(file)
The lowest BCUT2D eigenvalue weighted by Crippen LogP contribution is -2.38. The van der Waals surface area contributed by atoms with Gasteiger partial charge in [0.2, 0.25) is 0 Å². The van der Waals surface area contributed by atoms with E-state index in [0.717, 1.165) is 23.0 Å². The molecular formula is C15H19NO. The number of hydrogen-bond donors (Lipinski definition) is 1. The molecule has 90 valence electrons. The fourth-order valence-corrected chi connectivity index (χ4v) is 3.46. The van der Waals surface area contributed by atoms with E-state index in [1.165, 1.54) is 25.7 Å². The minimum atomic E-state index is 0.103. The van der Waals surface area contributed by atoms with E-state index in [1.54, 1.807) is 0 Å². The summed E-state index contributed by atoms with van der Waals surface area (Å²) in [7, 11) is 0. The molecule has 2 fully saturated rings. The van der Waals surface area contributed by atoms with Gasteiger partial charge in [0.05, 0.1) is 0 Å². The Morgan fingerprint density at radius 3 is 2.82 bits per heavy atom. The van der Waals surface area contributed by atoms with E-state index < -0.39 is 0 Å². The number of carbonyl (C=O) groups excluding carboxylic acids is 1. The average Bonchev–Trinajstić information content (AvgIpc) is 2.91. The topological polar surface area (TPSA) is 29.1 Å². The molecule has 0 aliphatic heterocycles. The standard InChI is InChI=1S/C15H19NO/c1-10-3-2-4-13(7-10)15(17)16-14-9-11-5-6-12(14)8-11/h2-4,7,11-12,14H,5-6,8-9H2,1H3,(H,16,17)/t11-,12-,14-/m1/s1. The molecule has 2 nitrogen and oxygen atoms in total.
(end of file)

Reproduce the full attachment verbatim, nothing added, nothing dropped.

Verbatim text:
The lowest BCUT2D eigenvalue weighted by Crippen LogP contribution is -2.38. The van der Waals surface area contributed by atoms with Gasteiger partial charge in [0.2, 0.25) is 0 Å². The van der Waals surface area contributed by atoms with E-state index in [0.717, 1.165) is 23.0 Å². The molecular formula is C15H19NO. The number of hydrogen-bond donors (Lipinski definition) is 1. The molecule has 90 valence electrons. The fourth-order valence-corrected chi connectivity index (χ4v) is 3.46. The van der Waals surface area contributed by atoms with E-state index in [1.165, 1.54) is 25.7 Å². The minimum atomic E-state index is 0.103. The van der Waals surface area contributed by atoms with E-state index in [1.54, 1.807) is 0 Å². The summed E-state index contributed by atoms with van der Waals surface area (Å²) in [7, 11) is 0. The molecule has 2 fully saturated rings. The van der Waals surface area contributed by atoms with Gasteiger partial charge in [0.05, 0.1) is 0 Å². The Morgan fingerprint density at radius 3 is 2.82 bits per heavy atom. The van der Waals surface area contributed by atoms with E-state index < -0.39 is 0 Å². The number of carbonyl (C=O) groups excluding carboxylic acids is 1. The average Bonchev–Trinajstić information content (AvgIpc) is 2.91. The topological polar surface area (TPSA) is 29.1 Å². The molecule has 0 aliphatic heterocycles. The standard InChI is InChI=1S/C15H19NO/c1-10-3-2-4-13(7-10)15(17)16-14-9-11-5-6-12(14)8-11/h2-4,7,11-12,14H,5-6,8-9H2,1H3,(H,16,17)/t11-,12-,14-/m1/s1. The molecule has 2 nitrogen and oxygen atoms in total.